Earl Bass, chief emeritus, and his brother, Sam Bass, the assistant chief, as well as Bright, all grew up in Portsmouth and remember that their Indian heritage was rarely mentioned outside the home for fear of reprisals. Bright said that his grandmother “went to her grave saying there were no Indians in our family.”

The Nansemonds’ openness about their heritage blossomed in the post-Civil Rights era when Oliver Perry, from Norfolk and cousin to the Bass family, instigated the reorganization of the Nansemond Tribe in 1982 after researching his own connection with the tribe. A year later, the tribe organized formally as the Nansemond Indian Tribal Association, a non-profit organization.

Now, Sam and Earl Bass along with the current chief, Lee Lockamy, are working with the Bureau of Indian Affairs to learn what changes, restrictions and benefits federal recognition brings. The tribe is re-organizing as the Nansemond Indian Nation, no longer a non-profit, and will be led by a tribal council, a chief, an assistant chief, and a tribal administrator, a new position filled by Earl Bass, chief emeritus. The tribe must also develop a new business plan to meet the federal regulations.

So far, they know that recognition offers the opportunity to apply for grants aimed at, among other things, supporting the tribe’s governing structure as well as grants to finish and support Mattanock Town, a replica Nansemond village and cultural center on waterfront acreage at Lone Star Lakes in Suffolk. The tribe and community volunteers have worked for five years developing the project that will preserve the tribe’s heritage and history.

What recognition will not do busts a few common myths, Earl and Sam Bass explained. Casinos are not in their future, as the bill that granted them federal recognition also prohibits gaming of any kind. Tribe members will not be receiving a monthly check from the government, the Basses added, nor will recognition give them free federal health insurance or excuse them from paying taxes.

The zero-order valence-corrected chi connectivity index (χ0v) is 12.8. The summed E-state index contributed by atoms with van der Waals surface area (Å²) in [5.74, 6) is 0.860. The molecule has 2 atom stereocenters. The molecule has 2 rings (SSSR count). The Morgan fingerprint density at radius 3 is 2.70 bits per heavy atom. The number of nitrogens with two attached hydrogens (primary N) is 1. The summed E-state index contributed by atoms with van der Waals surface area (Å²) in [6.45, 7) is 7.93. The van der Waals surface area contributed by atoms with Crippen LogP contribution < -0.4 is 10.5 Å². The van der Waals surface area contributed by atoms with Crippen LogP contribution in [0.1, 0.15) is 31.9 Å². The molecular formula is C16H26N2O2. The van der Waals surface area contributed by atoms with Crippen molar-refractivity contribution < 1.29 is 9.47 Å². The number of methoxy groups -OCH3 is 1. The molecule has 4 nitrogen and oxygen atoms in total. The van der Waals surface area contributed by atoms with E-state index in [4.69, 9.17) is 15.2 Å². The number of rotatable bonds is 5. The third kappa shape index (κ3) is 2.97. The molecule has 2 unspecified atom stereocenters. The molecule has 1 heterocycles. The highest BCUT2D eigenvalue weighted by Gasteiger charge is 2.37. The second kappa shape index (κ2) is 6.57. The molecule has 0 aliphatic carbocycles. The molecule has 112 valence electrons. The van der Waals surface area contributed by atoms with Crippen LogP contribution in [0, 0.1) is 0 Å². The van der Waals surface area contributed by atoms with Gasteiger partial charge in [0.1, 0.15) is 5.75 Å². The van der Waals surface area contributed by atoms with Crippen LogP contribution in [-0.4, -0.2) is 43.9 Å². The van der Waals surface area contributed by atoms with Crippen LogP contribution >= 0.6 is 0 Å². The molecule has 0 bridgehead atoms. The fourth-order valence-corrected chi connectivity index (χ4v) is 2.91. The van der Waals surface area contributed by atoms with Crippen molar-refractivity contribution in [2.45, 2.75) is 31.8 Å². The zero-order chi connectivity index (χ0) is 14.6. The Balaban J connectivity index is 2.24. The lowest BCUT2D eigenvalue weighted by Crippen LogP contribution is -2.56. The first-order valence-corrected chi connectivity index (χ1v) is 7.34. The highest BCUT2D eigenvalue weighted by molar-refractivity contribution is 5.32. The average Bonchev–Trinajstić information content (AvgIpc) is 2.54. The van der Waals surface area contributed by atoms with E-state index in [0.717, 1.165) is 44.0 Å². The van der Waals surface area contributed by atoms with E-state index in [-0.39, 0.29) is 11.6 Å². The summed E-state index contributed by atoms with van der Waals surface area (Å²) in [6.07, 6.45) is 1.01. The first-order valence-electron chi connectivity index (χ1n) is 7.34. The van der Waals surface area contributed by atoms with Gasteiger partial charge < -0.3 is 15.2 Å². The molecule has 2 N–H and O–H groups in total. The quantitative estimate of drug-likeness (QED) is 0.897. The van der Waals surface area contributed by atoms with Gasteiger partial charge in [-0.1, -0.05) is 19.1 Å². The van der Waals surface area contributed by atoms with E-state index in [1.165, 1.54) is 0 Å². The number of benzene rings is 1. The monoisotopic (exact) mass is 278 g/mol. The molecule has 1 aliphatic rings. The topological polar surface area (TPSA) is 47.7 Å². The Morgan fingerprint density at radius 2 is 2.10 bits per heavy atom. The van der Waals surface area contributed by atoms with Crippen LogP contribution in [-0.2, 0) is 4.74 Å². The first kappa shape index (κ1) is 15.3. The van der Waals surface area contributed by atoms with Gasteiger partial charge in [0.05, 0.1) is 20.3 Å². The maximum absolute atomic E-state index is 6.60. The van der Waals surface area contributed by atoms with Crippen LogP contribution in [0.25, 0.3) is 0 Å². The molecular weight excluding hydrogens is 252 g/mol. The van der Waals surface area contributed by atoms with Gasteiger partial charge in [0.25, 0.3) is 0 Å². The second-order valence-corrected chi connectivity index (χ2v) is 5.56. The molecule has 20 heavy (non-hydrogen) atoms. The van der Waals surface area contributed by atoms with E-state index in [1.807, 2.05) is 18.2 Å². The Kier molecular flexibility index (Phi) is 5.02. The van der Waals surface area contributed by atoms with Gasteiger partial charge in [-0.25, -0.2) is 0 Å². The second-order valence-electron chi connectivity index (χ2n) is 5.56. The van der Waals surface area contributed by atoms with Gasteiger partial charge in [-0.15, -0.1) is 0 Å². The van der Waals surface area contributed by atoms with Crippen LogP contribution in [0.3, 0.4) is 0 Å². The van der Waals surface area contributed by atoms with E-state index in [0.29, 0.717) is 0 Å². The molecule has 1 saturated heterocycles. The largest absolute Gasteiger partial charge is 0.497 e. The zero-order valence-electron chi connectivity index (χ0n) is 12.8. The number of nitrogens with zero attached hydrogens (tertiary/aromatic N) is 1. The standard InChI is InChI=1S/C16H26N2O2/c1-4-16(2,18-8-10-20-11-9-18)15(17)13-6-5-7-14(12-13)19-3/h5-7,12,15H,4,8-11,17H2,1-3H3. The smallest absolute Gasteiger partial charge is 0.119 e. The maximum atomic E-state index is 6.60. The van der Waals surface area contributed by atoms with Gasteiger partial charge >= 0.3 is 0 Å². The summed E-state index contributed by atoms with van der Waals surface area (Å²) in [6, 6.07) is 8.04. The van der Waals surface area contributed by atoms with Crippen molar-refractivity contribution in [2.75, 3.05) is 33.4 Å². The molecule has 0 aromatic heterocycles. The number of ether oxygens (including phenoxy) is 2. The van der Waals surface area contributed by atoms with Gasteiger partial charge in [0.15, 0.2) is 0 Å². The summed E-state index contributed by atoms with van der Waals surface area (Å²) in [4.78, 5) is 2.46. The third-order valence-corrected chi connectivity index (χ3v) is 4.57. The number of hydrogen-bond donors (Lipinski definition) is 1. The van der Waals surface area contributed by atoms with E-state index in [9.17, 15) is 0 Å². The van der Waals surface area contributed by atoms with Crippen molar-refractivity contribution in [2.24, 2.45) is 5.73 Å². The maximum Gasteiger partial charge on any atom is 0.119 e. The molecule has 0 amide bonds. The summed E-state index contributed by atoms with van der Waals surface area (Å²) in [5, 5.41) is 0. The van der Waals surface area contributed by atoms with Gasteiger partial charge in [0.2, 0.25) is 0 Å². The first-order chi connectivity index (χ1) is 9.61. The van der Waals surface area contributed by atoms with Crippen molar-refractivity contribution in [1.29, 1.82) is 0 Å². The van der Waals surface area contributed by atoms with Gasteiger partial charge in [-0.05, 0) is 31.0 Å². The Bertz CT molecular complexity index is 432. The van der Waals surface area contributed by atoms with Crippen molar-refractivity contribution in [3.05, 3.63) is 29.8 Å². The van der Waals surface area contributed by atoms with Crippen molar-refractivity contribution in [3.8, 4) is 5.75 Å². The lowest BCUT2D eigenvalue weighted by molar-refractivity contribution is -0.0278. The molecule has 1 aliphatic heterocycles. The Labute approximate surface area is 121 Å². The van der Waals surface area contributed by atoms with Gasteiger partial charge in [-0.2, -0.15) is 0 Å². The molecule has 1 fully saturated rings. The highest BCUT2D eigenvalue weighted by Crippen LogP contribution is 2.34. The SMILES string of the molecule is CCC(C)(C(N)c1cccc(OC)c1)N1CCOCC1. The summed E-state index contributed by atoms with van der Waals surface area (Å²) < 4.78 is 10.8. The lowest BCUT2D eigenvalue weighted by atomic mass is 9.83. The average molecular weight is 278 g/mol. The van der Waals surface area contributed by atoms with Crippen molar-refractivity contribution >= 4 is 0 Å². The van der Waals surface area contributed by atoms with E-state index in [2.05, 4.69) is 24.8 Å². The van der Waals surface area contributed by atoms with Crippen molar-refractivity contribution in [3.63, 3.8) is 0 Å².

The Nansemonds also plan to open their genealogical records and hope to involve the general community in their programming via events and activities as well as powwows at Mattanock Town. Their short-term plans include a canoe and kayak ramp.

Many of the tribe trace their lineage back to and beyond William Bass, who appears on 1772 tax rolls as of English and Nansemond descent. That connection led to another recognition earlier this year. The Nansemonds can become the first majority Native American chapter of The Virginia Sons of the American Revolution. According to Michael J. Elston, national trustee and president of the Virginia S.A.R., the Nansemond Indian Chapter, upon approval, will be the first in the organization nationally, and the S.A.R. is excited about that prospect.

Who was Thomasina Jordan?

The bill that extended federal recognition to the Nansemonds and five other Virginia tribes was named for Thomasina E. Jordan. But who was she?

A resolution passed by the Virginia Assembly, upon her death, in January 2000, summarizes her achievements as an Indian activist and more. Raised in Mashpee, Mass., Jordan earned several advanced degrees, married and moved to Alexandria, where she was active in politics and was the first American Indian to serve, in 1988, in the Electoral College.

She served as the chairperson of the Virginia Council on Indians, founded the American Indian Cultural Exchange, was on the board of Save the Children and the National Rehabilitation Hospital, and received the Medal of Honor from the Daughters of the American Revolution.

She actively brought Indian issues to the forefront in the General Assembly, including legislation to correct birth certificates to identify Native Americans as such, and pushed the U.S. Congress to grant historic federal recognition to Virginia’s state-recognized tribes.